The past couple of years have witnessed major data breaches plaguing the web space. These hacks have not only resulted in a large amount of personal information like usernames and passwords being leaked online but also led to a large amount of cash being stolen from the bank account of individuals. Not just websites like Ashley Madison, Fling and Mate1.com have been affected, but tech giants like Yahoo and Adobe have also suffered massive losses due to these breaches. But now a website called ‘Have I been Pwned‘ (HIBP) is making this data available to enterprises and individuals so that they can match their passwords from those existing in its database to find out if their passwords have been compromised.
The website has been created by Microsoft Regional Director and security developer Troy Hunt for all those who want to assess if their online information has been compromised or breached. “The point of the web-based service is so that people who have been guilty of using sloppy passwords have a means of independent verification that it’s not one they should be using any more,” Hunt wrote in his blog.
Hunt has revealed over 320 million passwords in his blog, which he has collected over several data breaches over the years. ‘Have I been Pwned’ does not reveal the usernames, passwords and their associated email ids. The website only lets the users know if their email id has been compromised.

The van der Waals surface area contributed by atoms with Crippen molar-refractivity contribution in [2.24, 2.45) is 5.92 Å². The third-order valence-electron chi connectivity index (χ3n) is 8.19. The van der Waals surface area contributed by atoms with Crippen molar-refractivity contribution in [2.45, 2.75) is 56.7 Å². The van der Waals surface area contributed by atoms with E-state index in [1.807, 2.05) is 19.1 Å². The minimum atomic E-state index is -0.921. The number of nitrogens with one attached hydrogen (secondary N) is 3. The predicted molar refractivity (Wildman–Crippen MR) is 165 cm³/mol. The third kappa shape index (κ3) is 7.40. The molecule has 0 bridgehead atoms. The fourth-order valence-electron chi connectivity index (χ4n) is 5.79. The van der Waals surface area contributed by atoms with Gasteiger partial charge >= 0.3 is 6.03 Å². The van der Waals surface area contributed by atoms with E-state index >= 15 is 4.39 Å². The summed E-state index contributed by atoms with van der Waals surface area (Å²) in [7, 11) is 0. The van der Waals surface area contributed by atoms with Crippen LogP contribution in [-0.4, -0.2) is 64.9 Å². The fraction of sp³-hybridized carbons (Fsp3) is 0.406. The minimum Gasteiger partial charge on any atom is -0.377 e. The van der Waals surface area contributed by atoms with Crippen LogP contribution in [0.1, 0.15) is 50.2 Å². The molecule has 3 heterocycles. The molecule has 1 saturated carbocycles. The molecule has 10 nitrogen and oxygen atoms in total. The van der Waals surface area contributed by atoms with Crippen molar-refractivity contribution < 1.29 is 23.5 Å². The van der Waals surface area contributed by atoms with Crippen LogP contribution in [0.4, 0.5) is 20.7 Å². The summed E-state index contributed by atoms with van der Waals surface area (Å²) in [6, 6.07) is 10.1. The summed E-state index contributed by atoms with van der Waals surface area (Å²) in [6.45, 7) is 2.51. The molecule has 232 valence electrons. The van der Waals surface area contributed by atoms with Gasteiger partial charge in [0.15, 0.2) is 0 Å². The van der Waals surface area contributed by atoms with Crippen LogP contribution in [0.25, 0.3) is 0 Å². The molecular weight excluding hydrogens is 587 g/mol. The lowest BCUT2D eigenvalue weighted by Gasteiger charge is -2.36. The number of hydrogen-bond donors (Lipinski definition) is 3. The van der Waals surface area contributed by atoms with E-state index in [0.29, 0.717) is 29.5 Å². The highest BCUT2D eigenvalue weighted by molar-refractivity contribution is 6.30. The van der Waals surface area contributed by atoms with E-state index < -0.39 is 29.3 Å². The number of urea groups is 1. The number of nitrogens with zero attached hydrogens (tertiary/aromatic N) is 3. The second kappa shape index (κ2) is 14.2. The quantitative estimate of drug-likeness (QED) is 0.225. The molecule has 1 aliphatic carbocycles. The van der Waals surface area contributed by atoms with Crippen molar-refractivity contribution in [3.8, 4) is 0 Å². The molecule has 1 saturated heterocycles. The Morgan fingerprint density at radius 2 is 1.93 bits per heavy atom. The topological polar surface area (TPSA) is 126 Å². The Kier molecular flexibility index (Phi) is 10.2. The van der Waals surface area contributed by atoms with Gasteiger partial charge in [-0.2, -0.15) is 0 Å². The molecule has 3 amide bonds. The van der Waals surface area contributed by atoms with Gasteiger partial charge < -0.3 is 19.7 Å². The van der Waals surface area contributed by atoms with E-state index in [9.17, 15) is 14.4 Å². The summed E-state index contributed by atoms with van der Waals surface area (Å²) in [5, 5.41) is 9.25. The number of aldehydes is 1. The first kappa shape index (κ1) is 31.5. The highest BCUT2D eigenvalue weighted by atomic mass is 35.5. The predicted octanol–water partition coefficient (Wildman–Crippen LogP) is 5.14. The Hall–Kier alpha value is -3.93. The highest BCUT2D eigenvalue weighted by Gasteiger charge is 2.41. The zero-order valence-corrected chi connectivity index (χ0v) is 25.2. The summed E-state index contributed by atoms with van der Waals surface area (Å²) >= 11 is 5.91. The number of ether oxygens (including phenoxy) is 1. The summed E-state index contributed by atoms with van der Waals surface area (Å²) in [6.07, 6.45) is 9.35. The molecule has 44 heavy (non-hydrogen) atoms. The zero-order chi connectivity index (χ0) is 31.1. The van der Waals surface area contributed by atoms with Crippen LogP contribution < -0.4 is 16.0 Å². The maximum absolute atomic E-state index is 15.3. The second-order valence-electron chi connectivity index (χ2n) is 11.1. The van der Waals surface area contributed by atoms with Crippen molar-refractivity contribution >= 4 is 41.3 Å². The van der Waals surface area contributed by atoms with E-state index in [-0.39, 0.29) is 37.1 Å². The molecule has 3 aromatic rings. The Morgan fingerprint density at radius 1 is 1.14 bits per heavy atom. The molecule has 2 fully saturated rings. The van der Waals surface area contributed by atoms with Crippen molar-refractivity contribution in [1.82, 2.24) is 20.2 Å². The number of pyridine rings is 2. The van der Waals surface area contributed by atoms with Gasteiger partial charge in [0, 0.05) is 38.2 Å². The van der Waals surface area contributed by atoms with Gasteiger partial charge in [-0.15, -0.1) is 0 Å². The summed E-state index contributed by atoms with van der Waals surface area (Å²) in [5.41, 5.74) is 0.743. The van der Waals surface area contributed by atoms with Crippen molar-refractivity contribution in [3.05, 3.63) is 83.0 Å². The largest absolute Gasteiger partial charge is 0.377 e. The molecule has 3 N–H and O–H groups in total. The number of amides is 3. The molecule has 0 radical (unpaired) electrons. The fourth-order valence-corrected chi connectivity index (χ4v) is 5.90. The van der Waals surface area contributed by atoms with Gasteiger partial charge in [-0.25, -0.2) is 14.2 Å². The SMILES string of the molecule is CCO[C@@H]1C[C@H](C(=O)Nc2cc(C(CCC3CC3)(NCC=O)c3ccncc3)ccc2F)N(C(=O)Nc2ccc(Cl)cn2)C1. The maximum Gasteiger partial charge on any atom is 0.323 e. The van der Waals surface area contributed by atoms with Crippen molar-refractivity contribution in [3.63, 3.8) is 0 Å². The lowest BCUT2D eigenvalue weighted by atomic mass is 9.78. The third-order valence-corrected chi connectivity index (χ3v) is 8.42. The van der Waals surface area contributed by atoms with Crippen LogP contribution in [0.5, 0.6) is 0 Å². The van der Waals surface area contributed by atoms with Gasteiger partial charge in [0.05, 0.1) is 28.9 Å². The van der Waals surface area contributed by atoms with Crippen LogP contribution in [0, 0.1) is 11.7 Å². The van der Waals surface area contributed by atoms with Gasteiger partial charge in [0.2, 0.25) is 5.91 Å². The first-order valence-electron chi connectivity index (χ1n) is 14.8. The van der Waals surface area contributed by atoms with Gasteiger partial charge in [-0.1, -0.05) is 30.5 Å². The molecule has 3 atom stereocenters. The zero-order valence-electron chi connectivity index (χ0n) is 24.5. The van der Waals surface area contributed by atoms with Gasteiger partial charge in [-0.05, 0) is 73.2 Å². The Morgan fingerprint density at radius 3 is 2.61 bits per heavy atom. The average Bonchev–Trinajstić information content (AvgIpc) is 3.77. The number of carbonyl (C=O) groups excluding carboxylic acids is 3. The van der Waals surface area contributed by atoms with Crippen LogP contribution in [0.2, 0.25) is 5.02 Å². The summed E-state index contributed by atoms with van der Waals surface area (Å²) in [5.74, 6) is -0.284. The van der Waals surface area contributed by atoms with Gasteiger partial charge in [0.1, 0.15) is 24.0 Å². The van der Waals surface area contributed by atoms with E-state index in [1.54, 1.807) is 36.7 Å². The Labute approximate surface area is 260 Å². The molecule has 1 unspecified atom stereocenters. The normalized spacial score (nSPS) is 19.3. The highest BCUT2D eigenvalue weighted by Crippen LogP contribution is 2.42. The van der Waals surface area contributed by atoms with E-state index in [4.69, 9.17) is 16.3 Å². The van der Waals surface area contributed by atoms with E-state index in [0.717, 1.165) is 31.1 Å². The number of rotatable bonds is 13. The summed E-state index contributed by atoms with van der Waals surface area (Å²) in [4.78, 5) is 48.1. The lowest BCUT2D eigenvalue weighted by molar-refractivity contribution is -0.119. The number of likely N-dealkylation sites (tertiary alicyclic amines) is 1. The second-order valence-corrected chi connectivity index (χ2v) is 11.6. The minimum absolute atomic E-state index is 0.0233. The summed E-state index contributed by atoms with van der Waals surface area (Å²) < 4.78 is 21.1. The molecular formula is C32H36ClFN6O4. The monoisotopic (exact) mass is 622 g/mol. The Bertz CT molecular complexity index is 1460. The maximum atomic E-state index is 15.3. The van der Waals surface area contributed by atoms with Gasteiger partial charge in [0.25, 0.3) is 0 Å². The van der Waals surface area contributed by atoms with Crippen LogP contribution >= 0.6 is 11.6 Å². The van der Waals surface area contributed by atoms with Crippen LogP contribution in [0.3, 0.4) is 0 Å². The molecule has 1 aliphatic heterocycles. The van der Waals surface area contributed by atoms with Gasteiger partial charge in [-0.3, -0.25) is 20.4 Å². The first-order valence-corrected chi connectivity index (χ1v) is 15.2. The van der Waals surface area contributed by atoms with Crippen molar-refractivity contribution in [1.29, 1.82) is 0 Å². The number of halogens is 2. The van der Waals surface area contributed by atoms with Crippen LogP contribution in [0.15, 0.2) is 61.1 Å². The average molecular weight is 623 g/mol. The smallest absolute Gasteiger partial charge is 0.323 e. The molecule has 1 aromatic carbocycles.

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If your password has been compromised, it would show a message like this:
However, if your credentials are safe, it will show a message like this:
“One quick caveat on the search feature: absence of evidence is not evidence of absence or in other words, just because a password doesn’t return a hit doesn’t mean it hasn’t been previously exposed,” Hunt observed on his blog.
“One quick caveat on the search feature: absence of evidence is not evidence of absence or in other words, just because a password doesn’t return a hit doesn’t mean it hasn’t been previously exposed,” Hunt observed on his blog. Interestingly, you can also download the entire collection of 306 million hashed passwords directly from the ‘Pwned Password’ page, which is basically a 5.3 GB zip file and expands up to 11.9 GB when extracted.
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